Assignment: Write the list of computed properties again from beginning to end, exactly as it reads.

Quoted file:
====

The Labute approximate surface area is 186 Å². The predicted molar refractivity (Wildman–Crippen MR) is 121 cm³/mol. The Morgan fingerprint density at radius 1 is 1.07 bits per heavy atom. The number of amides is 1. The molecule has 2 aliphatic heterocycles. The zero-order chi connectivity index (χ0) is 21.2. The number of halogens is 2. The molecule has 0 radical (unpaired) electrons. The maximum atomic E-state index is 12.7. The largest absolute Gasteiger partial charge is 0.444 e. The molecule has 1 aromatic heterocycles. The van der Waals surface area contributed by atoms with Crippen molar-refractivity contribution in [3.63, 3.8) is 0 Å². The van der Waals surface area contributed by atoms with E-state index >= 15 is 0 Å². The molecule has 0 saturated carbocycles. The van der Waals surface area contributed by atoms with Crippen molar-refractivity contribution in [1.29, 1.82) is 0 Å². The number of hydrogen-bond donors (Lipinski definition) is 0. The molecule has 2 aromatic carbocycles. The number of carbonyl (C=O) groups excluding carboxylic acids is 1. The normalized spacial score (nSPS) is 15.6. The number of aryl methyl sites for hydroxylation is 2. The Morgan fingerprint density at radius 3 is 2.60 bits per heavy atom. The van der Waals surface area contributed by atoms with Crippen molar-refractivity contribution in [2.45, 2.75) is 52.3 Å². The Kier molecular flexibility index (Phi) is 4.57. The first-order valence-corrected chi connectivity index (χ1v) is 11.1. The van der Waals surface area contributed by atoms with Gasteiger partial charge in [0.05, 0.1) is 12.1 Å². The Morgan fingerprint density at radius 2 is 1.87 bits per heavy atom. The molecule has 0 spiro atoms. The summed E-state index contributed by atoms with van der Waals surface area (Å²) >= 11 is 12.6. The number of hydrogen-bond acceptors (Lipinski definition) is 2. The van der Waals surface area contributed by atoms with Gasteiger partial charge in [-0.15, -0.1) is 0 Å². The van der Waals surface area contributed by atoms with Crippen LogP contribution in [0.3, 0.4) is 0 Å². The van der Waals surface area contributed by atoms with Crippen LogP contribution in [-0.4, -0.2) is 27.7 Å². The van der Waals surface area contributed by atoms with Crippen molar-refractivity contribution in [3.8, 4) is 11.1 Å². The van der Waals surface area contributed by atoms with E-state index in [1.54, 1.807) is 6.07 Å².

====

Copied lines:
The Labute approximate surface area is 186 Å². The predicted molar refractivity (Wildman–Crippen MR) is 121 cm³/mol. The Morgan fingerprint density at radius 1 is 1.07 bits per heavy atom. The number of amides is 1. The molecule has 2 aliphatic heterocycles. The zero-order chi connectivity index (χ0) is 21.2. The number of halogens is 2. The molecule has 0 radical (unpaired) electrons. The maximum atomic E-state index is 12.7. The largest absolute Gasteiger partial charge is 0.444 e. The molecule has 1 aromatic heterocycles. The van der Waals surface area contributed by atoms with Crippen molar-refractivity contribution in [3.63, 3.8) is 0 Å². The van der Waals surface area contributed by atoms with E-state index >= 15 is 0 Å². The molecule has 0 saturated carbocycles. The van der Waals surface area contributed by atoms with Crippen molar-refractivity contribution in [1.29, 1.82) is 0 Å². The number of hydrogen-bond donors (Lipinski definition) is 0. The molecule has 2 aromatic carbocycles. The number of carbonyl (C=O) groups excluding carboxylic acids is 1. The normalized spacial score (nSPS) is 15.6. The number of aryl methyl sites for hydroxylation is 2. The Morgan fingerprint density at radius 3 is 2.60 bits per heavy atom. The van der Waals surface area contributed by atoms with Crippen molar-refractivity contribution in [2.45, 2.75) is 52.3 Å². The Kier molecular flexibility index (Phi) is 4.57. The first-order valence-corrected chi connectivity index (χ1v) is 11.1. The van der Waals surface area contributed by atoms with Gasteiger partial charge in [0.05, 0.1) is 12.1 Å². The Morgan fingerprint density at radius 2 is 1.87 bits per heavy atom. The molecule has 0 spiro atoms. The summed E-state index contributed by atoms with van der Waals surface area (Å²) >= 11 is 12.6. The number of hydrogen-bond acceptors (Lipinski definition) is 2. The van der Waals surface area contributed by atoms with Gasteiger partial charge in [-0.15, -0.1) is 0 Å². The van der Waals surface area contributed by atoms with Crippen LogP contribution in [0.3, 0.4) is 0 Å². The van der Waals surface area contributed by atoms with Crippen LogP contribution in [-0.4, -0.2) is 27.7 Å². The van der Waals surface area contributed by atoms with Crippen molar-refractivity contribution in [3.8, 4) is 11.1 Å². The van der Waals surface area contributed by atoms with E-state index in [1.54, 1.807) is 6.07 Å².